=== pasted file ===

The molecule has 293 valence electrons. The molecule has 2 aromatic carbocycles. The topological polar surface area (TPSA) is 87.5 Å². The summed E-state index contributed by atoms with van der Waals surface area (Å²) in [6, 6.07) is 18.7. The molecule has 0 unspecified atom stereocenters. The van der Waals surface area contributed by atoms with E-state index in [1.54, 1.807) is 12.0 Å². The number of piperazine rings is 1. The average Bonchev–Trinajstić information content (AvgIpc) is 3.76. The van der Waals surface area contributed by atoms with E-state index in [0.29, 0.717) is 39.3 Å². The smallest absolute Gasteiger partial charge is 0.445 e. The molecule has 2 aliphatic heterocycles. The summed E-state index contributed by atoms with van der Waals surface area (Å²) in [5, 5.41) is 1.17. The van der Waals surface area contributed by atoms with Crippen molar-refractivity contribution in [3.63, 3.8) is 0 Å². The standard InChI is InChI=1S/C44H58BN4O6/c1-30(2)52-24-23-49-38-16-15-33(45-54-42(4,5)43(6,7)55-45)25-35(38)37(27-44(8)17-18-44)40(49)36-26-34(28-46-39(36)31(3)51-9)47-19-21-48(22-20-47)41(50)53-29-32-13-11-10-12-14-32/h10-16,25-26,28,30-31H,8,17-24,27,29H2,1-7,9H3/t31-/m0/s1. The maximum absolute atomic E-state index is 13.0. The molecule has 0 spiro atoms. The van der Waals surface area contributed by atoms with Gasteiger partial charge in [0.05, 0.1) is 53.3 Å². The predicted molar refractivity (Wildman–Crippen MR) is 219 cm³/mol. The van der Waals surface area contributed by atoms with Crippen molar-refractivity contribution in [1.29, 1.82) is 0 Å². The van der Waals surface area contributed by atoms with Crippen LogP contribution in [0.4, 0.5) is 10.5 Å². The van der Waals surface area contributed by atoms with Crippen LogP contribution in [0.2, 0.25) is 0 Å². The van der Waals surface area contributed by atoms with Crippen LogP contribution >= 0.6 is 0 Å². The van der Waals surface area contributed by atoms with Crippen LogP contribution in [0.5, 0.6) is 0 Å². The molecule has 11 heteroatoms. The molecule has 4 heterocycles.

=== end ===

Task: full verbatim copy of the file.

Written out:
The molecule has 293 valence electrons. The molecule has 2 aromatic carbocycles. The topological polar surface area (TPSA) is 87.5 Å². The summed E-state index contributed by atoms with van der Waals surface area (Å²) in [6, 6.07) is 18.7. The molecule has 0 unspecified atom stereocenters. The van der Waals surface area contributed by atoms with E-state index in [1.54, 1.807) is 12.0 Å². The number of piperazine rings is 1. The average Bonchev–Trinajstić information content (AvgIpc) is 3.76. The van der Waals surface area contributed by atoms with E-state index in [0.29, 0.717) is 39.3 Å². The smallest absolute Gasteiger partial charge is 0.445 e. The molecule has 2 aliphatic heterocycles. The summed E-state index contributed by atoms with van der Waals surface area (Å²) in [5, 5.41) is 1.17. The van der Waals surface area contributed by atoms with Crippen molar-refractivity contribution in [3.63, 3.8) is 0 Å². The standard InChI is InChI=1S/C44H58BN4O6/c1-30(2)52-24-23-49-38-16-15-33(45-54-42(4,5)43(6,7)55-45)25-35(38)37(27-44(8)17-18-44)40(49)36-26-34(28-46-39(36)31(3)51-9)47-19-21-48(22-20-47)41(50)53-29-32-13-11-10-12-14-32/h10-16,25-26,28,30-31H,8,17-24,27,29H2,1-7,9H3/t31-/m0/s1. The maximum absolute atomic E-state index is 13.0. The molecule has 0 spiro atoms. The van der Waals surface area contributed by atoms with Gasteiger partial charge in [0.05, 0.1) is 53.3 Å². The predicted molar refractivity (Wildman–Crippen MR) is 219 cm³/mol. The van der Waals surface area contributed by atoms with Crippen molar-refractivity contribution in [1.29, 1.82) is 0 Å². The van der Waals surface area contributed by atoms with Crippen LogP contribution in [0.4, 0.5) is 10.5 Å². The van der Waals surface area contributed by atoms with Crippen LogP contribution in [0.2, 0.25) is 0 Å². The van der Waals surface area contributed by atoms with Crippen LogP contribution >= 0.6 is 0 Å². The van der Waals surface area contributed by atoms with Crippen LogP contribution in [0.5, 0.6) is 0 Å². The molecule has 11 heteroatoms. The molecule has 4 heterocycles.